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Celebrities Dominate Our Lives
I believe I speak for many of us when I say I now know more than I ever wanted to about Tiger Woods.
Every day when I sit down to the computer to begin a long day of goofing off, it seems the first thing I see is another Shocking Revelation about Tiger Woods’ love life and marital strife.
Shocking? Please. It’s only shocking if you care. And I cannot recall ever wasting a single minute wondering about the state of Tiger Woods’ home life.
Unfortunately, it’s the perfect story for our celebrity-crazed times.
We are awash with celebrities, folks. The current rate seems to be about 1 celebrity for every 10 households. You see them on TV. They’re in the newspapers and magazines, and not just the trashy ones at the checkout counter. They’re all over computers and Blackberries. And for most of them, their only discernable means of employment , their only talent, is ... being a celebrity.
(Case in point: The Kardashian sisters. What exactly do they DO, other than being Kardashians?)
Anyway, back to ol’ Tiger. Now, I’m not suggesting that we ignore the fact that Tiger pranged the Family Battlewagon during a late night/early morning excursion, or that his wife had to get him out of the wreckage with a seven-iron (not her best club; she duck-hooked it). I’m not even saying we should ignore the revelation that Tiger may have had one or more extra caddies toting his tour bag.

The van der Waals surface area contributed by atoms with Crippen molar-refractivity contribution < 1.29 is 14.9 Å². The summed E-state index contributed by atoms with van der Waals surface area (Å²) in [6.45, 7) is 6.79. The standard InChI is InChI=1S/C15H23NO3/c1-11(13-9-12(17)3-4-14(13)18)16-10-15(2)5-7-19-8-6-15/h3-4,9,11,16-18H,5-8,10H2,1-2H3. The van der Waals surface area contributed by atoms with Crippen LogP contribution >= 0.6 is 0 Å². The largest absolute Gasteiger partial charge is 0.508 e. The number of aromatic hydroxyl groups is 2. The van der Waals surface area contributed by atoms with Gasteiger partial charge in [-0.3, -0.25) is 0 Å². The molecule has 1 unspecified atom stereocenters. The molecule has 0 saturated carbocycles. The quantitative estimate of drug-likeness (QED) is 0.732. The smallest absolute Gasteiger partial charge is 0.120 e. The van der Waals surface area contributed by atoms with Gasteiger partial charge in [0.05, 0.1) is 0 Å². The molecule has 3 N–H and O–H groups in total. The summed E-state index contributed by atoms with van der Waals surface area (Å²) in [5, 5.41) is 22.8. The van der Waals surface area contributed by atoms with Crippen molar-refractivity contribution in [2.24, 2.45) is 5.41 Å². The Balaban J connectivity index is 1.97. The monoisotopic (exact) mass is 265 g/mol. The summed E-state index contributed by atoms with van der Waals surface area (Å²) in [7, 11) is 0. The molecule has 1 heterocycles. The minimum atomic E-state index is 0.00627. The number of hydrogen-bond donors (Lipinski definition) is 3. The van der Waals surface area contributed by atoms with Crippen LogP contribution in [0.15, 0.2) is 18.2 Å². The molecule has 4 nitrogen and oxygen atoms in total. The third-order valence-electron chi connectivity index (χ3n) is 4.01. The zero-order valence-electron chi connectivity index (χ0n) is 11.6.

What I AM saying is it’s being blown WAY out of proportion. It knocked all sorts of real news out of the headlines, and that’s just stupid. Or, to use my preferred spelling, S-P-Triple O-P-I-D. Stoopid. Because you have to stoop pretty low for this kind of stuff.
Personally, I don’t care what Tiger does in his spare time. If it’s true, I feel sorry for his wife and kids, and for him, too, for being so messed up. Not that it matters to any of them.
But I also feel sorry for us, because the world we live in has really important stuff going on, and we’re missing it by pandering to those who obsess over Tiger, the Kardashians, Real Housewives of Various Cities, et al.
Of course, somewhere in the discussion someone invariably trots out the old "But he’s a role model for our youth!" argument, which is a bunch of hooey. I don’t buy it. The athlete-as-role-model began to die off when Curt Flood (rightly) challenged the Reserve Clause and baseball free agency was born. Role model devotion takes time to build, and you can’t very well make a role model out of Joe Shlabotnik if he’s playing in your city one year, Cleveland the next, and Denver the year after that. Besides which, given the general lowering of the behavioral standards and the speed with which we find out about celebrity transgressions. anyone who encourages a kid to take an athlete as a role model these days is just asking for trouble.
So where does this leave Tiger in the Pantheon of American Golfers? The top, as usual. American Husbands? That’s none of my business. American Role Models? Behind the real ones - teachers, doctors, soldiers, sailors, public servants, volunteers ... it’s a long list. He’s at the back of the pack and not likely to make the cut. Which should not be shocking at all.
© 2009 Mike Redmond. All Rights Reserved.
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